At the international level, the scandal was also serious: Andrei Andreyevich Gromyko, the then Deputy Foreign Minister of the USSR, spoke from the UN rostrum with an angry note about the treacherous attack. The then US President Harry Truman personally had to take the rap for what happened, in a record (for Americans!) Two weeks he fully admitted not only the fact of the incident, but also the American side’s guilt in it. Washington assured Moscow that all those responsible for the incident suffered the most severe punishment and offered to “compensate for material damage.” The times were Stalinist: the USSR refused to give American handouts and agreed with them that it was not worth making what happened near Sukhaya Rechka public.

On this, in fact, the more or less harmonious official version ends, and then solid questions and riddles begin. The main one: why, despite the complete denial that one of our military men was injured during the raid on the territory of the former airfield, there is a monument listed in the official register as “an unnamed mass grave of Soviet pilots who died in repelling an attack by American bombers in 1950 “? According to local residents, the remains of either ten, or twice as many people are buried under the modest monument.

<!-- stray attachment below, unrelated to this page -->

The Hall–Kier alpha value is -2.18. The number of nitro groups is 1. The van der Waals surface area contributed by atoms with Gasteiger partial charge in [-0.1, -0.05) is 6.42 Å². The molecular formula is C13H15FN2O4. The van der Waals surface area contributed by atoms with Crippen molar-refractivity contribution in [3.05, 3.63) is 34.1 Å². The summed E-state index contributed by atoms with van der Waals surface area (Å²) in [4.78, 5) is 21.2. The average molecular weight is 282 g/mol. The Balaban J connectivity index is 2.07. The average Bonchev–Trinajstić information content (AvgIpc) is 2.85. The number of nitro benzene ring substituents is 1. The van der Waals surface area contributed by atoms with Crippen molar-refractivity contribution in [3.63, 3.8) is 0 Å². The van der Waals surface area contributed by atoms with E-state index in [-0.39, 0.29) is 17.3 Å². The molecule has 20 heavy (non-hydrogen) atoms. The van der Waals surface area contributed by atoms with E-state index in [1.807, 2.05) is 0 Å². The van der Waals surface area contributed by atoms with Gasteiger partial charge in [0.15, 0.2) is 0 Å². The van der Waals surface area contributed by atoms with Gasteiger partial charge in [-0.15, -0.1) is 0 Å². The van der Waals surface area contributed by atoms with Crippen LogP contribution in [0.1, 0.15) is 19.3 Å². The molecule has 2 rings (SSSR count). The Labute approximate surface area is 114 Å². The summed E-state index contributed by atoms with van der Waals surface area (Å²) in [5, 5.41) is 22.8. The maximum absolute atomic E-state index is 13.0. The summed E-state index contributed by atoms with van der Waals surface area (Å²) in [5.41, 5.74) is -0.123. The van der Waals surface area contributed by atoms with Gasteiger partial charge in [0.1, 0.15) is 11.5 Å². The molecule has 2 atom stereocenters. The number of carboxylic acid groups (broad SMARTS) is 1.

Serious dark secret … If the USSR at the highest level recognized the fact of the strike on the airfield, then why denied the victims? Finally, why is the grave “nameless” and common? Tea, not in 1941 it was – the identity of all the victims could be established without difficulty. And bury it with dignity. Or … Is it some other incident? Clashes with the Americans that year in Primorye occurred more than once, and there were definitely casualties on both sides. Some are talking about dozens of American attacks. Alas, we are unlikely to find out the answer.